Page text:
Abscription based target detection assays of the present invention utilize Abscripts, particularly longer Abscripts, to open molecular beacons, thereby providing a detectable fluorescent signal. The Abscripts of the present invention will generally be at least about 6 to about 25 nt, often at least about 10 to about 20 nt, and frequently at least about 11 to about 16 nt in length. The 11 nt and 14 nt Abscripts described herein are exemplary and do not in any way limit the methods of the present invention.
An exemplary Abscription assay is illustrated in
Abscription technology has been used to detect a wide variety of targets including proteins, nucleic acids and modifications thereof, as described in U.S. Pat. Nos. 7,045,319 and 7,226,738; and U.S. patent application Ser. No. 10/600,581 filed Jun. 23, 2003 (now U.S. Pat. No. 7,541,165, issued Jun. 02, 2009); Ser. No. 10/602,045 filed Jun. 24, 2003 (now U.S. Pat. No. 7,468,261, issued Dec. 23, 2008); Ser. No. 10/607,136 filed on Jun. 27, 2003 (now U.S. Pat. No. 7,226,738, issued Jun. 5, 2007); Ser. No. 10/686,713 filed Oct. 17, 2003 (U.S. Pat. Pub. No. 2004-0175724 A1, published Sep. 9, 2004, now abandoned); Ser. No. 10/790,766 filed Mar. 03, 2004 (now U.S. Pat. No. 7,473,775, issued Jan. 6, 2009); Ser. No. 11/806,985 filed Jun. 05, 2007 (now abandoned); Ser. Nos. 11/531,981; 12/467,246 filed May 15, 2009 (U.S. Pat. Pub. No. 2009-0298080 A1, published Dec. 3, 2009) and Ser. No. 12/724,416, filed Sep. 16, 2010 (U.S. Pat. Pub. No. 2010-0233709 A1, published Sep. 16, 2010), which claims priority to U.S. Pat. Application No. 61/160,335 filed Mar. 15, 2009; the contents of each of which are incorporated by reference in their entirety. For nucleic acid detection, the Target Site Probe can be a nucleotide sequence complementary to the target nucleic acid that is constructed to include an APC. Proteins can be can detected using antibodies or other target-binding molecules coupled to APCs. Even such complex targets as methylated regions of genomic DNA have been detected by Abscription by using a methyl binding protein as the TSP.
The range of targets detectable by Abscription can be increased through the use of affinity-tagged reagents. For example, an affinity tag can be coupled to a TSP and used as an anchor to immobilize the target and/or as an indirect means for attaching an APC. As used herein, “affinity tag” refers to an amino acid sequence that is engineered into or joined to a polypeptide or other TSP to facilitate the purification or interactions of the affinity tagged molecule. Suitable affinity tags for use in present invention invention include His, CBP, CYD, Strep II, FLAG, HA, HPC, GST, and the like. In certain embodiments, the affinity tag is glutathione-S-transferase (GST), which permits purification of the affinity-tagged molecule on a glutathione resin by binding the GST affinity tag and subsequent elution with free glutathione. Where the affinity tag is not desired in the final TSP, a linker peptide containing a protease recognition site, such as a thrombin cleavage site, can be included between the MBD and the affinity tag. The skilled artisan will be aware of a wide variety of well known affinity tags and affinity binding partners suitable for use in Abscription reactions.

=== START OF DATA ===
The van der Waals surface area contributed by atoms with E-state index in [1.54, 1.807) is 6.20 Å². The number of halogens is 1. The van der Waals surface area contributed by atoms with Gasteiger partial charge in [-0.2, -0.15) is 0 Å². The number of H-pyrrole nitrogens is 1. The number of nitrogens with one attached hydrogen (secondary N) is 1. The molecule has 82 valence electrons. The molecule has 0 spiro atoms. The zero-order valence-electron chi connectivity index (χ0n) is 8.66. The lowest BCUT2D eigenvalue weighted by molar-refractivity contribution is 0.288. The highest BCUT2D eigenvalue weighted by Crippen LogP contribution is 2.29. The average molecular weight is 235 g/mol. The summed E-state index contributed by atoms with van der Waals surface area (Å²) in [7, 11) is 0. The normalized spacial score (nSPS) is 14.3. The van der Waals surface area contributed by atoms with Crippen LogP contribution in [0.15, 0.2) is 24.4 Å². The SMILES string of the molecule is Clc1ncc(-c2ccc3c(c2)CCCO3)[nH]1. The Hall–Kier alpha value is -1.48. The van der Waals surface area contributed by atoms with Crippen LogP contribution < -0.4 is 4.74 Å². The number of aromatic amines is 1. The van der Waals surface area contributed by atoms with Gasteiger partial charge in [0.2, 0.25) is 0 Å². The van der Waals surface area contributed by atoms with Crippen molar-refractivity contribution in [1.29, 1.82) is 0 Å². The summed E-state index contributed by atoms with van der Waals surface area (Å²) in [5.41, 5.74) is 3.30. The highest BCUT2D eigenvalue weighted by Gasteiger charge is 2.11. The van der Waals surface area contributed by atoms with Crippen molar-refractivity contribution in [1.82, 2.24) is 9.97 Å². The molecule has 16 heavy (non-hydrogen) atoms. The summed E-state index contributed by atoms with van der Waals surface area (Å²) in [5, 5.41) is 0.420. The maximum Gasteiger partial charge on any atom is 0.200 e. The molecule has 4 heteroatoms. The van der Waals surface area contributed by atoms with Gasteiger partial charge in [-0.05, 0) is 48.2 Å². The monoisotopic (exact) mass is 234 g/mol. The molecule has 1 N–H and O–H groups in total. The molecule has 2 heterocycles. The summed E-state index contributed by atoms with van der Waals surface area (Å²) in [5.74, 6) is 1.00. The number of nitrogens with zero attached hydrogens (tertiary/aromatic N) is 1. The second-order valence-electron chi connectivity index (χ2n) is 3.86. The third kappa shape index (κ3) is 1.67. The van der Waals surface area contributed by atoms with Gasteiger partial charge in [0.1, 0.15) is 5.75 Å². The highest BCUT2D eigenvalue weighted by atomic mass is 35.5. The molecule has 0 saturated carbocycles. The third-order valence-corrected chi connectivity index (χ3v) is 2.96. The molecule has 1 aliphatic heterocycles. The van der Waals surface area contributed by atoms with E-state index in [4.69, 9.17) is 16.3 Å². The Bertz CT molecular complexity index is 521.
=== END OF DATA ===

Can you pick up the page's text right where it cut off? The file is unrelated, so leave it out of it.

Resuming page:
“Molecular beacons” or “beacons” are single-stranded oligonucleotide hybridization probes that form a stem-and-loop structure. The loop contains a probe sequence that is complementary to a nucleic acid sequence, and the stem is formed by the annealing of complementary “arm” sequences that are located on either side of the probe sequence. Exemplary molecular beacons contemplated for use in the methods of the present invention sequences are described in the Examples below and in
A fluorophore is covalently linked to the end of one arm of the molecular beacon sequence and a fluorescence quencher is covalently linked to the end of the other arm. Molecular beacons do not fluoresce when they are free in solution under suitable conditions of temperature and ionic strength (e.g. below the Tm of the stem-loop structure). However, when molecular beacons hybridize to a nucleic acid complementary to the molecular beacon probe region, they undergo a conformational change that enables them to fluoresce brightly. In the absence of a complementary nucleic acid, the probe is dark, because the stem places the fluorophore so close to the fluorescence quencher that excitation energy of the fluorophore is transferred efficiently to the quencher, eliminating the ability of the fluorophore to emit fluoresce. When the probe encounters a suitable complementary nucleic acid molecule, it forms a probe-target hybrid that is longer and more stable than the stem hybrid. The rigidity and length of the probe-target hybrid precludes the simultaneous existence of the stem hybrid. Consequently, the molecular beacon undergoes a spontaneous conformational reorganization that forces the stem hybrid to dissociate and the fluorophore and the quencher to move away from each other, thereby allowing the fluorphore to emit fluorescence upon excitation with a suitable light source, as shown in
Abscript reactions are isothermal and do not require cycles that include high temperature denaturation. Because unopened molecular beacons are dark, it is not necessary to isolate opened beacon to measure the signal in an assay. Thus, beacon-based Abscription can be performed in real-time by including molecular beacons into Abscription target detection reactions.